Five Tactics to Battle Impostor Syndrome

by Helen J. Darling
published in Writing

Many writers, especially those early in their careers, suffer from impostor syndrome: the persistent feeling that one is fraudulent and doesn’t belong in one’s chosen field, and it’s only a matter of time before the world uncovers that fact. Such feelings can be magnified if you’re self-publishing. Without the external validation of an agent choosing to represent you or an editor choosing to publish your manuscript, it can be harder to convince yourself you’re actually a writer. 

This is silly, of course–writers are people who write–but the feeling is nonetheless real. So how do self-publishing authors cope with this problem? Where do they find validation that can reassure them in the tough parts of writing and revision?

Here are a few suggestions.

Avoid drawing comparisons

In indie publishing (as in all of life, really), you are running your own race, and comparisons are irrelevant. Cozy mystery author Laura Durham observed, “After working in the wedding industry, which is super competitive and a little snarky, I learned to keep my head down, not worry too much about what everyone else was doing, and focus on doing the best I can with my talents (and continually work on improving). I’d rather spend an hour working on craft than an hour fretting or doubting myself.” 

Romance author Maria Luis concurs. “Always remember to stay in your own lane. You will have friends who soar beyond your wildest imaginations; you will also have friends who look at your success and wonder, ‘How are they doing all that?’ Every person has imposter syndrome. Every person has self-doubt. But every person is walking the path they’re meant to be on. Enjoy the good moments. Learn from the bad. And never forget that you are living your dream–everything else will always settle into place.”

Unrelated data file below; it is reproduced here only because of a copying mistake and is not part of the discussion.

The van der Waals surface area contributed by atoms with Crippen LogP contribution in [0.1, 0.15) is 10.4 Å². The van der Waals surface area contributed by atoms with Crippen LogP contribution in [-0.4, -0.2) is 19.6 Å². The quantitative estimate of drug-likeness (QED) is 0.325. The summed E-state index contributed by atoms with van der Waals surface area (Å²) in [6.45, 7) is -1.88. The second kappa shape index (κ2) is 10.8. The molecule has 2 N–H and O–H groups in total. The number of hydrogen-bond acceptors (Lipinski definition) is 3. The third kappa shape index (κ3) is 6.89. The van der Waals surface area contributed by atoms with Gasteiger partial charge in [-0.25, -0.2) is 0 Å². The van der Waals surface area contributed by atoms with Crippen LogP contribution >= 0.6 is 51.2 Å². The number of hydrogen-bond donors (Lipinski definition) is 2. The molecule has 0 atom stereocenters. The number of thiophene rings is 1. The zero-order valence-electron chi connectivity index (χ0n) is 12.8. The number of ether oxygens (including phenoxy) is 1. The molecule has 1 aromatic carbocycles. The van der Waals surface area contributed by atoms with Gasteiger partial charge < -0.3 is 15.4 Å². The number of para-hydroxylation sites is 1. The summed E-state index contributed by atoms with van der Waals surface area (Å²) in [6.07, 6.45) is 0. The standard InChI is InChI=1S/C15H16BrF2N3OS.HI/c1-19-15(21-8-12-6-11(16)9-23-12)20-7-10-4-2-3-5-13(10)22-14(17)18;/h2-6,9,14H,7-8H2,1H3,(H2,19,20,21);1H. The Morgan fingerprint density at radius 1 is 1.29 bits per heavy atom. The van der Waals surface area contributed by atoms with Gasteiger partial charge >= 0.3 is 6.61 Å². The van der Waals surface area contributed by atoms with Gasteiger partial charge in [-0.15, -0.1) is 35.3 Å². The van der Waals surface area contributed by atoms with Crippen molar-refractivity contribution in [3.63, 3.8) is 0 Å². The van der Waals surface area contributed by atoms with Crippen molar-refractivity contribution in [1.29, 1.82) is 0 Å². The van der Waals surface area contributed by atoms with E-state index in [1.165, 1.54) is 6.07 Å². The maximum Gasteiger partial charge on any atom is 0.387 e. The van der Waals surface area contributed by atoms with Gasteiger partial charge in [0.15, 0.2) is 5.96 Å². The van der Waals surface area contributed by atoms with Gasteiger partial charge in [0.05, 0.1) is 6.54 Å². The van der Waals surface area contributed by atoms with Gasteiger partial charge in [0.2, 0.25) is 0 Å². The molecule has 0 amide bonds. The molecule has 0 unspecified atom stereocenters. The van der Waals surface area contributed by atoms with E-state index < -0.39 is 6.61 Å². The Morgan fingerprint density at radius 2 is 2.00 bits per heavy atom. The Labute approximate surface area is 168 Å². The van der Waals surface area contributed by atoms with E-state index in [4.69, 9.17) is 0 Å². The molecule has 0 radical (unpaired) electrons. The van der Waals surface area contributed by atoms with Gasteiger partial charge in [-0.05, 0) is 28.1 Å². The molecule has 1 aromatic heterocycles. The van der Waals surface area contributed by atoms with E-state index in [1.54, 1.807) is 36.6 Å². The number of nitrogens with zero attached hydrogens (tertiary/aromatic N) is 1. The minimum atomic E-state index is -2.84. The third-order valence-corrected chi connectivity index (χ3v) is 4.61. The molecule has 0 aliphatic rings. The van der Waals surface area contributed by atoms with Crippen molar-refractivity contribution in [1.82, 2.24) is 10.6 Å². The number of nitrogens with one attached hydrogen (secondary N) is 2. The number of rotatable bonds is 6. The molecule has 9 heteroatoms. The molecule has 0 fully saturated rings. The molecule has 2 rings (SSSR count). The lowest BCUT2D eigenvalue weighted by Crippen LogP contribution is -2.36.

Focus on your readers, rather than yourself

Mystery and middle-grade author Alexandra Amor advises indie authors that a mindset of serving the reader helps draw the focus away from yourself. “My first book was a memoir about ten years I spent in a cult in the 1990’s, so when I was feeling self-critical or doubtful I would try to shift my focus away from myself and onto the people who would be reading the book. I tried to spend more time thinking about helping those readers and less time thinking about how my writing might be judged. Now that I’m focused on writing mystery novels, I apply the same strategy and try to think mostly about satisfying the reader and as little as possible about myself.”